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Lot 0136
East Asia, China, Western Zhou, ca. 1045 to 771 BCE. A handsome and ornately decorated jue, a ritual wine vessel cast from bronze using the newly invented complex pottery section mold. The vessel stands atop three long, thin legs that flare out at the feet. The body of the vessel is cylindrical, with a small handle on one side, a long spout with steep sides, and a broad, leaf-shaped mouth. Twin projections capped by flaring cylindrical finials may have once had a lid attached to them. The body is decorated with reliefs of taotie masks, their noses formed of projecting flanges, on a background of leiwen, symbols of thunder and clouds. Size: 9.6" W x 10.75" H (24.4 cm x 27.3 cm)

The taotie is one of the "four fiends" or "four evil creatures" of Chinese mythology, and is a particularly fascinating and ancient symbol - seen on Shang Dynasty bronzes. In the Lushi Chunqiu, known in English as Master Lu's Spring and Autumn Annals, a Chinese encyclopedia compiled around 239 BCE, the taotie is described thusly: "The taotie on Zhou bronzes has a head but no body. When it eats people, it does not swallow them, but harms them" (16/3a Prophecy). This and other ancient descriptions of the creature suggest that it related to making food offerings/sacrifices for the insatiable spirits of the dead. Some scholars believe that the creature is part of the mysterious communication between people and the gods.

We owe the preservation of these ancient bronzes to their burial, either in storage pits, where they were hastily hidden by fleeing members of a defeated elite house, or, more commonly, in tombs. During the Shang dynasty, members of the royalty were accompanied in the afterlife by their bronzes, ceramics, weapons, amulets, and ornaments, and even the human and animal entourage that surrounded them in life: servants, bodyguards, horses, chariots, and charioteers. Each tomb had a set of specialized bronze vessels, of which the jue was just one designed to hold wine.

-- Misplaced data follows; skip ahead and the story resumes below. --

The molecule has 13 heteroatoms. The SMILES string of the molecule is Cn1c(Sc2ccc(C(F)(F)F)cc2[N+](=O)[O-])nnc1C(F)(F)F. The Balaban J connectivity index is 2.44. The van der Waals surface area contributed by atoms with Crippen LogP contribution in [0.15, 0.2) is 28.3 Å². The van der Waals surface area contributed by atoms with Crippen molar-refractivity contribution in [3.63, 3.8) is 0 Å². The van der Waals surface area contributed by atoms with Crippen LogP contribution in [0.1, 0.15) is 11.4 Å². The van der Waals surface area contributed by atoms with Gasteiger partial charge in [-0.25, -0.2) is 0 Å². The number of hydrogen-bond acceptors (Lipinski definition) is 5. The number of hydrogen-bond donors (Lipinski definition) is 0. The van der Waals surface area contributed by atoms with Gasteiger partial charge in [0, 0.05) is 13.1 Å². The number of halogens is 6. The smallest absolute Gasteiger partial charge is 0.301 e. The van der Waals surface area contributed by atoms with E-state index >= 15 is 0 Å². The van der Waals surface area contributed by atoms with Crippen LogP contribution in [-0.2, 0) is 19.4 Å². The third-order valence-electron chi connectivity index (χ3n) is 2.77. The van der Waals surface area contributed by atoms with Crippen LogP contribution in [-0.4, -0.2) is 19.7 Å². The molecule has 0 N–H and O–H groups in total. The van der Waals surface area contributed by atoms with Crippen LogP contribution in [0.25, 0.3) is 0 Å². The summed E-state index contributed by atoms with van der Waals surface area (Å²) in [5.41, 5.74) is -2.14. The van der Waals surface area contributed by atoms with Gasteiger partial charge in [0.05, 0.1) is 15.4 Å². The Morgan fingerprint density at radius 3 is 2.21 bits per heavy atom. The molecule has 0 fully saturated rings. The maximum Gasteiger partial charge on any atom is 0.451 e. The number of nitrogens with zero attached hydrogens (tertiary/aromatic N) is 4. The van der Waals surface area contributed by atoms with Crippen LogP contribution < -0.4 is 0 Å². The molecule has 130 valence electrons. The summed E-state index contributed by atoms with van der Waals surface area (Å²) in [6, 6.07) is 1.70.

See a similar example at the Metropolitan Museum of Art and another that sold at Christie's for $32,500.

Provenance: private Ventura County, California, USA collection

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#149121

Condition

Intact, an absolutely incredible patina of brilliant turquoise and some areas of pale silver color due to the relatively high percentage of lead in the bronze alloy.

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Chinese Shang Dynasty Bronze Tripod Jue - XRF Tested

Estimate $4,000 - $6,000Sep 26